AIR FORCE - B-1B Lancer is a four-engine supersonic variable-sweep wing, jet-powered heavy strategic bomber used by the United States Air Force (USAF). It was first envisioned in the 1960s as asupersonic bomber with Mach 2 speed, and sufficient range and payload to replace the Boeing B-52 Stratofortress. It was developed into the B-1B, primarily a low-level penetrator with long range and Mach 1.25 speed capability at high altitude. It is commonly called the "Bone" (originally from "B-One"). Designed by Rockwell International (now part of Boeing), development was delayed multiple times over its history due to changes in the perceived need for piloted bombers. The initial B-1A version was developed in the early 1970s, but its production was canceled, and only four prototypes were built. The need for a new platform once again surfaced in the early 1980s, and the aircraft resurfaced as the B-1B version with the focus on low-level penetration bombing. However, by this point, development of stealth technology was promising an aircraft of dramatically improved capability. Production went ahead as the B version would be operational before the "Advanced Technology Bomber" (which became the B-2 Spirit), during a period when the B-52 would be increasingly vulnerable. The B-1B entered service in 1986 with the USAF Strategic Air Command (SAC) as a nuclear bomber. In the early 1990s, following the Gulf War and concurrent with the disestablishment of SAC and its reassignment to the newly formed Air Combat Command (ACC), the B-1B was converted to conventional bombing use. It first served in combat during Operation Desert Fox in 1998 and again during the NATO action in Kosovo the following year. The B-1B has supported U.S. and NATO military forces in Afghanistan and Iraq. The B-1B is expected to continue to serve into the 2030s, with the Long Range Strike Bomber to start supplementing the B-1B in 2030. (U.S. Air Force Photo by Staff Sgt. Bennie J. Davis III)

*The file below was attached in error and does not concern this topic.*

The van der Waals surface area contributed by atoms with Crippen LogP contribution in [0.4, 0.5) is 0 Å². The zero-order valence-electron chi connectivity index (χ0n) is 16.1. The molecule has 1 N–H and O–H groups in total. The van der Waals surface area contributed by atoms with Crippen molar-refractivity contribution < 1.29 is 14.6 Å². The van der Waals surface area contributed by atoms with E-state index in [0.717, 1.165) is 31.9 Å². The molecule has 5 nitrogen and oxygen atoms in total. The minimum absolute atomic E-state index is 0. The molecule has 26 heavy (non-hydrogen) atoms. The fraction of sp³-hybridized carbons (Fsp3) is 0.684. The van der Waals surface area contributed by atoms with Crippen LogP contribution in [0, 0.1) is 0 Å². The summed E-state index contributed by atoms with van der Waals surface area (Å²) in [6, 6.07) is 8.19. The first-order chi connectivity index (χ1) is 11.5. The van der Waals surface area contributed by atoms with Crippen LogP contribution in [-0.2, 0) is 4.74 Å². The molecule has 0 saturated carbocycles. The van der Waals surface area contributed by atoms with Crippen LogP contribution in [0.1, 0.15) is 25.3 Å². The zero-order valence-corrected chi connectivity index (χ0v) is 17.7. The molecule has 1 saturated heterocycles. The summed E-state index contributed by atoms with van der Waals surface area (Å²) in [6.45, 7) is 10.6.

Secretary of Defense Ash Carter and Air Force Gen. Paul J. Selva, vice chairman of the Joint Chiefs of Staff, honor the three men, including two U.S. service members, who stopped a gunman on a Paris-bound train outside of Brussels last month.